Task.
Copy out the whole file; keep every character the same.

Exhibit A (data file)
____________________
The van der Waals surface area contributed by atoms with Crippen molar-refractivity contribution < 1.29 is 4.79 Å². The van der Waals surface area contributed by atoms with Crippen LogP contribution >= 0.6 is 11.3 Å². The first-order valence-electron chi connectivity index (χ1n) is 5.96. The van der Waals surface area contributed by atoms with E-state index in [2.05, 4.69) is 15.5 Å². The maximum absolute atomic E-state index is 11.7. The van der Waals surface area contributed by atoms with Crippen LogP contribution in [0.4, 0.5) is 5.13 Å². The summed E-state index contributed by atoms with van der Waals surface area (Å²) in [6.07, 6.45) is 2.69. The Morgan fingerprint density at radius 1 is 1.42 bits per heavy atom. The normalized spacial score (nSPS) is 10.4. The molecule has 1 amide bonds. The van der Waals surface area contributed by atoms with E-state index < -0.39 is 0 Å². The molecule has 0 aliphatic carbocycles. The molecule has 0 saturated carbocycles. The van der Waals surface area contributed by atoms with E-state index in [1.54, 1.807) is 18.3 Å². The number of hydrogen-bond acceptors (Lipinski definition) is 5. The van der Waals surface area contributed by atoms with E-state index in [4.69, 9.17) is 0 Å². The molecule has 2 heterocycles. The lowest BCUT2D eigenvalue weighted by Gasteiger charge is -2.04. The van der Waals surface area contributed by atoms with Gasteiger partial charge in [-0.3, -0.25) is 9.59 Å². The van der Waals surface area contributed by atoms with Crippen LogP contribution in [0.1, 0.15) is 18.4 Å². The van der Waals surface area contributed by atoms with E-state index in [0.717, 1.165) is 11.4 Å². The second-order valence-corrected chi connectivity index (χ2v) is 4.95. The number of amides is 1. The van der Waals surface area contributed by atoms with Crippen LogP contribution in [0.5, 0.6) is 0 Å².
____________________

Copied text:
The van der Waals surface area contributed by atoms with Crippen molar-refractivity contribution < 1.29 is 4.79 Å². The van der Waals surface area contributed by atoms with Crippen LogP contribution >= 0.6 is 11.3 Å². The first-order valence-electron chi connectivity index (χ1n) is 5.96. The van der Waals surface area contributed by atoms with E-state index in [2.05, 4.69) is 15.5 Å². The maximum absolute atomic E-state index is 11.7. The van der Waals surface area contributed by atoms with Crippen LogP contribution in [0.4, 0.5) is 5.13 Å². The summed E-state index contributed by atoms with van der Waals surface area (Å²) in [6.07, 6.45) is 2.69. The Morgan fingerprint density at radius 1 is 1.42 bits per heavy atom. The normalized spacial score (nSPS) is 10.4. The molecule has 1 amide bonds. The van der Waals surface area contributed by atoms with E-state index < -0.39 is 0 Å². The molecule has 0 aliphatic carbocycles. The molecule has 0 saturated carbocycles. The van der Waals surface area contributed by atoms with E-state index in [1.54, 1.807) is 18.3 Å². The number of hydrogen-bond acceptors (Lipinski definition) is 5. The van der Waals surface area contributed by atoms with E-state index in [4.69, 9.17) is 0 Å². The molecule has 2 heterocycles. The lowest BCUT2D eigenvalue weighted by Gasteiger charge is -2.04. The van der Waals surface area contributed by atoms with Gasteiger partial charge in [-0.3, -0.25) is 9.59 Å². The van der Waals surface area contributed by atoms with Crippen LogP contribution in [0.1, 0.15) is 18.4 Å². The van der Waals surface area contributed by atoms with E-state index in [0.717, 1.165) is 11.4 Å². The second-order valence-corrected chi connectivity index (χ2v) is 4.95. The number of amides is 1. The van der Waals surface area contributed by atoms with Crippen LogP contribution in [0.5, 0.6) is 0 Å².